A Few Hours At The Social Pantry
I accidentally pick a good day to head down to Lavender Hill to meet this week’s QA profile. There’s sunshine and everything, and you even see the occasional person dare to venture a smile (or at least some positive body language) on the sunny streets of South London. Easy to find, it’s just down the road (or is that ‘up’?) from Clapham Junction station, The Social Pantry Cafe sits within an unassuming storefront, just adjacent to the Battersea Arts Centre.
An oddity amongst the businesses we normally speak to, the Social Pantry is actually a catering company that only this August became a cafe…
We like to bring you stories of interesting people and Alex herself is no exception. More a cook turned entrepreneur (than the reverse) she got started around the age of 16 selling food from her bike, initially motivated by the idea of making a little pocket money out of her growing culinary passion. Now she’s the beating heart behind The Social Pantry, and has invited me down to see what they’re all about.
Our meeting is not particularly spectacular. I’m drinking a coffee and trying not to offend the yummy mummies too much with my appearance, SLR and laptop as Alex strides in, greeting the lady at the counter warmly and enquiring into her recent holiday. Alex then strides over to me, shakes my hand and, directing me in something of a commanding voice, suggests I order some food, follow her outside, and sit… facing the shop. She’s just arrived from a meeting in Essex. I get the impression of a women who is comfortable running things.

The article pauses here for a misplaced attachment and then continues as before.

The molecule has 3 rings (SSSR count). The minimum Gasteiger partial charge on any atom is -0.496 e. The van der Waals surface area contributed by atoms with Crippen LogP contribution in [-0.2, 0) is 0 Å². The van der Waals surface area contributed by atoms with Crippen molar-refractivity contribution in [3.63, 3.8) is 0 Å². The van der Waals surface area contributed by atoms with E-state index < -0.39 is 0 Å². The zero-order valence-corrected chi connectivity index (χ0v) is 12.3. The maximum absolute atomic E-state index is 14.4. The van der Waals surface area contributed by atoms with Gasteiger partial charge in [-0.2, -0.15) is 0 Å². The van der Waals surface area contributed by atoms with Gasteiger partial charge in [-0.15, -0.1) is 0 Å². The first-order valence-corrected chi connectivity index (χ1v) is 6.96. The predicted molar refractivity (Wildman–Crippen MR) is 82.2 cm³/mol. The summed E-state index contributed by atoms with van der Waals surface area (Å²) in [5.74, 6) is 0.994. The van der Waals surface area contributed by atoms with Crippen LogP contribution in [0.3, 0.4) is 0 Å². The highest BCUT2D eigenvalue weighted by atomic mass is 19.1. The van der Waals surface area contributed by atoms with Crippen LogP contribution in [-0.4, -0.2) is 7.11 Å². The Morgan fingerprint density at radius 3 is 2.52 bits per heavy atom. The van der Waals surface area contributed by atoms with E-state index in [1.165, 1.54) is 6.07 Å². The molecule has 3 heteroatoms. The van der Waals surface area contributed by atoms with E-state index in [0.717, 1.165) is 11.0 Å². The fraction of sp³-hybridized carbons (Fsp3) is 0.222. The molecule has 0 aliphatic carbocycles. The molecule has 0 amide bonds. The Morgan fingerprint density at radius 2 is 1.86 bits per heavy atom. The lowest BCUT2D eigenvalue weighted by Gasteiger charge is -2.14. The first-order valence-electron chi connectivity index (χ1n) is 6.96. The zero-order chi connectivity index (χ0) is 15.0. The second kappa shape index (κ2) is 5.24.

I also get the impression of a perennial busy one. Initially, Alex is distracted by her phone. I see her hiding it out of my line of site under the table as she gives it the occasional furtive glance. It eventually disappears, and I start to get more of her undivided attention. She has a little time to see me before charging off to her next appointment, where she’s arranging the catering for a funeral. More on that later anyway. Now I must try and coax a laugh out of this serious exterior…
Alex is thin and healthy looking, with straight, dry blond hair. Her mannerisms are distinctive. As we chat, she occasionally furrows her brow deep in thought, distractedly knotting her hair into braids.
And we get to talking about stuff…
I ask her about the Pantry’s menu – are people in the area health conscious? You might think so, what with the large number of pram wielding types, extended family in tow. Apparently not, but that doesn’t stop her offering what she sees as relatively healthy middle ground. I ask if she sees herself as doing a public service with the pantry and she laughs, shrugging – they serve what she feels best suits the local area. She’s not angling for the ‘healthy’ label.